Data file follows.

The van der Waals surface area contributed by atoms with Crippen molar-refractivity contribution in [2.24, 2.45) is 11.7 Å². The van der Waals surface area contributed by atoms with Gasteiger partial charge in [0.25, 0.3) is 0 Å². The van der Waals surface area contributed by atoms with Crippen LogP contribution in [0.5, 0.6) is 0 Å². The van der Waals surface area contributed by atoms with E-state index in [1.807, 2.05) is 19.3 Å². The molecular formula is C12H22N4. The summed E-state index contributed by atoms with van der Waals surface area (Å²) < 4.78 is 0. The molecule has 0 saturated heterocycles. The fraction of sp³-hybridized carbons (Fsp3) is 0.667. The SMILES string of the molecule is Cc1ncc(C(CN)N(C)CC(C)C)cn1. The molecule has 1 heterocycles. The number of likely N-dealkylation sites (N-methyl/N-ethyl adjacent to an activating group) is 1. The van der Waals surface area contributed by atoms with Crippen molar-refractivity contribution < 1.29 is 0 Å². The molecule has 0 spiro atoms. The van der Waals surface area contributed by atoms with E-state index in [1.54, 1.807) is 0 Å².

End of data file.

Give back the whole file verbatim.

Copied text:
The van der Waals surface area contributed by atoms with Crippen molar-refractivity contribution in [2.24, 2.45) is 11.7 Å². The van der Waals surface area contributed by atoms with Gasteiger partial charge in [0.25, 0.3) is 0 Å². The van der Waals surface area contributed by atoms with Crippen LogP contribution in [0.5, 0.6) is 0 Å². The van der Waals surface area contributed by atoms with E-state index in [1.807, 2.05) is 19.3 Å². The molecular formula is C12H22N4. The summed E-state index contributed by atoms with van der Waals surface area (Å²) < 4.78 is 0. The molecule has 0 saturated heterocycles. The fraction of sp³-hybridized carbons (Fsp3) is 0.667. The SMILES string of the molecule is Cc1ncc(C(CN)N(C)CC(C)C)cn1. The molecule has 1 heterocycles. The number of likely N-dealkylation sites (N-methyl/N-ethyl adjacent to an activating group) is 1. The van der Waals surface area contributed by atoms with Crippen molar-refractivity contribution < 1.29 is 0 Å². The molecule has 0 spiro atoms. The van der Waals surface area contributed by atoms with E-state index in [1.54, 1.807) is 0 Å².